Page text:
Covid 19- Where Are We Now


BBC News

High School students at school wearing masks

Ella Connors, News Editor

For way too many months, Covid 19 has devastated communities around the country. Our way of life prior to the pandemic has forever been lost, and it has been replaced by a version many of us would rather not have to get familiar with. But nevertheless, get familiar, we did.
So now, in the fall of 2021, where are we? What has improved? What hasn’t?
Well, one thing is for sure, vaccines have made a huge difference. Evidence has shown that the Pfizer-BioNTech vaccine is 95% effective in people 16 years old or older who were not previously infected by Covid-19 (CDC). However, Moderna appears to be leading in the longevity of effectiveness in people who received it. Moderna remains 91% effective at keeping people out of hospitals. Pfizer, on the other hand, seems to have fallen from a previous 91% effectiveness rate to around 77% effective at preventing hospitalization (NPR).
Maintaining a high level and long period of effectiveness is where the booster shots come into play. The FDA and CDC recently announced that those with compromised immune systems, working in a compromised area (teachers, nurses, etc.) or of a certain age bracket, are now eligible for a Pfizer booster shot. Like all previous Covid-19 vaccines, the booster shots are free and meant to give the receiving individual a boost in their immune system pertaining to the prevention of this virus (CDC).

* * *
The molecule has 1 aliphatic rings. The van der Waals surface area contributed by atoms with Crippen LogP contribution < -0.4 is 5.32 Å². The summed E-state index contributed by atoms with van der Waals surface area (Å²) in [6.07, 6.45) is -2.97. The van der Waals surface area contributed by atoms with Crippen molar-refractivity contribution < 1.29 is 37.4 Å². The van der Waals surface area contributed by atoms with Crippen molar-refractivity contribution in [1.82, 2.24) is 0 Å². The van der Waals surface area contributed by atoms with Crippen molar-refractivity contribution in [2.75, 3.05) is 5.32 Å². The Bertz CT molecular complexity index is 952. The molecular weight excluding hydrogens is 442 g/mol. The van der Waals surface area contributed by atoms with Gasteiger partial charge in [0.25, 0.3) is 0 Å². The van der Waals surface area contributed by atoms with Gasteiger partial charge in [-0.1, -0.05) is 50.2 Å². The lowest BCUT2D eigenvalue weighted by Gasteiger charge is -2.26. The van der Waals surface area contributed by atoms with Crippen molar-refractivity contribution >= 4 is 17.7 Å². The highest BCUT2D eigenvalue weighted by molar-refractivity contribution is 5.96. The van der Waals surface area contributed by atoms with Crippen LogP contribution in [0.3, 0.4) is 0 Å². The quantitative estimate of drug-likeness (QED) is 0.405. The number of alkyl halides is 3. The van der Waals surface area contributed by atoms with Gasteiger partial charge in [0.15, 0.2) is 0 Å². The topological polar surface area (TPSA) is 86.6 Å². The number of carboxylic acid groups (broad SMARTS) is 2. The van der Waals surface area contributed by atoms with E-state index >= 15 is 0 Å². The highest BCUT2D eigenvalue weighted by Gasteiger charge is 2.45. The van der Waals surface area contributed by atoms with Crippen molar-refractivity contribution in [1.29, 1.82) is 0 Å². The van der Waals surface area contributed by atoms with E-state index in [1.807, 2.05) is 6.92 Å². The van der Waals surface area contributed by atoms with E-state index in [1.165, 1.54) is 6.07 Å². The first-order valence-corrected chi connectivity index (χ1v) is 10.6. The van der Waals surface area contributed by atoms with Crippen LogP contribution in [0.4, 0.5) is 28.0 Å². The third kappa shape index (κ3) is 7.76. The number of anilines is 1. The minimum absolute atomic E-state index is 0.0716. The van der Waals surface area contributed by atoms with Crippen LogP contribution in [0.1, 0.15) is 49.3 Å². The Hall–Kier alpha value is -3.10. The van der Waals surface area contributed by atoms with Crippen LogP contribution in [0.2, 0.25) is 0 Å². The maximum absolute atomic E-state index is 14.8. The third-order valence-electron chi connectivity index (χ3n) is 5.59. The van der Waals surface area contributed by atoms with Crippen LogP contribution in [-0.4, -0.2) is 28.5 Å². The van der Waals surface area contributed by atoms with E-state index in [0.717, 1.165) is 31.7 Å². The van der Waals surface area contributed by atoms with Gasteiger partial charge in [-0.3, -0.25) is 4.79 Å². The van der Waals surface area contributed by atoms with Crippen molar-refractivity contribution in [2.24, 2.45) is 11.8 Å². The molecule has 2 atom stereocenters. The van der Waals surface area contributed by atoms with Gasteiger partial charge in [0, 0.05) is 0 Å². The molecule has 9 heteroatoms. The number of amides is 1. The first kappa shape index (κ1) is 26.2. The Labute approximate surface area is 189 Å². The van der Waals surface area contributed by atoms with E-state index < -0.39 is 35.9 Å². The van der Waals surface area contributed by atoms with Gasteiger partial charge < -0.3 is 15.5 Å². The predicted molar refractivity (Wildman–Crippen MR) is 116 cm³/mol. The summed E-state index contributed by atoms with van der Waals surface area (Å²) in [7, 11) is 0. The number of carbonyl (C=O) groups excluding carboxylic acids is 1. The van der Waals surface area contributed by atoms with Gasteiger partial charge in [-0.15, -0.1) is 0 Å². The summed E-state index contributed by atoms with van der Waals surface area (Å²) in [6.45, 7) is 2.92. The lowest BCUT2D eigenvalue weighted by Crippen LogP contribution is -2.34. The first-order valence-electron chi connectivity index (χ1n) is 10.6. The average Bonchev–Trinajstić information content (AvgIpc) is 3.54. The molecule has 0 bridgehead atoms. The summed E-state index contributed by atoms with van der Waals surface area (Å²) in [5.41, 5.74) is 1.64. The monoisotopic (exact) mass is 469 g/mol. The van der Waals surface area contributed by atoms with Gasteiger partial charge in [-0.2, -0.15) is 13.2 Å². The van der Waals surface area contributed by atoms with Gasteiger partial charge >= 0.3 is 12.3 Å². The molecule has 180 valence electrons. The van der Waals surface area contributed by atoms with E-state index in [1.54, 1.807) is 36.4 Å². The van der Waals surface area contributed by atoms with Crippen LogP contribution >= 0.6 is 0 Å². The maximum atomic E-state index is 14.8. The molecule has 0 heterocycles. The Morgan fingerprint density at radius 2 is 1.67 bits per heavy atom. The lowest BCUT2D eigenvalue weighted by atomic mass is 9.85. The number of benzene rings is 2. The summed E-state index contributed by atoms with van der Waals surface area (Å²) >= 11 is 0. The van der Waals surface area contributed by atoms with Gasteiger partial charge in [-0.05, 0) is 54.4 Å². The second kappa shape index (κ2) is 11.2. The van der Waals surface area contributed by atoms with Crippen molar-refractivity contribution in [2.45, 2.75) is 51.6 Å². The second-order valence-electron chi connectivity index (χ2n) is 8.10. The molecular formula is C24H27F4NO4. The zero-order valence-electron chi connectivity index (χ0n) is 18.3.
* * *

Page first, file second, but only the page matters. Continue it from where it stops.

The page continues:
But throughout this period, where some are vaccinated and some aren’t, cases still haven’t gone down to a sustainable or, to some, satisfactory level. Despite the concerns of a portion of the population, the question that still begs to be answered is, is life returning to normal? Some could say that it is. Senior at Ramapo, Ria, recently attended the Harry Styles Concert in New York City, and reported that she, “definitely felt like the world [was] healing now that we were able to fill up an arena for a concert . . . [she] waited almost two years for it so being able to go was so incredible.” These experiences are definitely symbolic of a more familiar culture returning to people’s lives.
But are adults experiencing the same sense of renowned freedom as children? Ms. Green, a science teacher here at Ramapo, expressed that she thought that mask wearing was one of the most essential parts of Covid recovery. She believes that by wearing masks, we are allowing ourselves to get back to certain fun activities.
Masks are still being worn in many public places and many school systems, such as public schools in New Jersey, have mandated masks in an effort to keep students and staff safe.
This is definitely a time still filled with uncertainty, and as our way of life continues to change and adjust with the times, people will continue to adjust with it.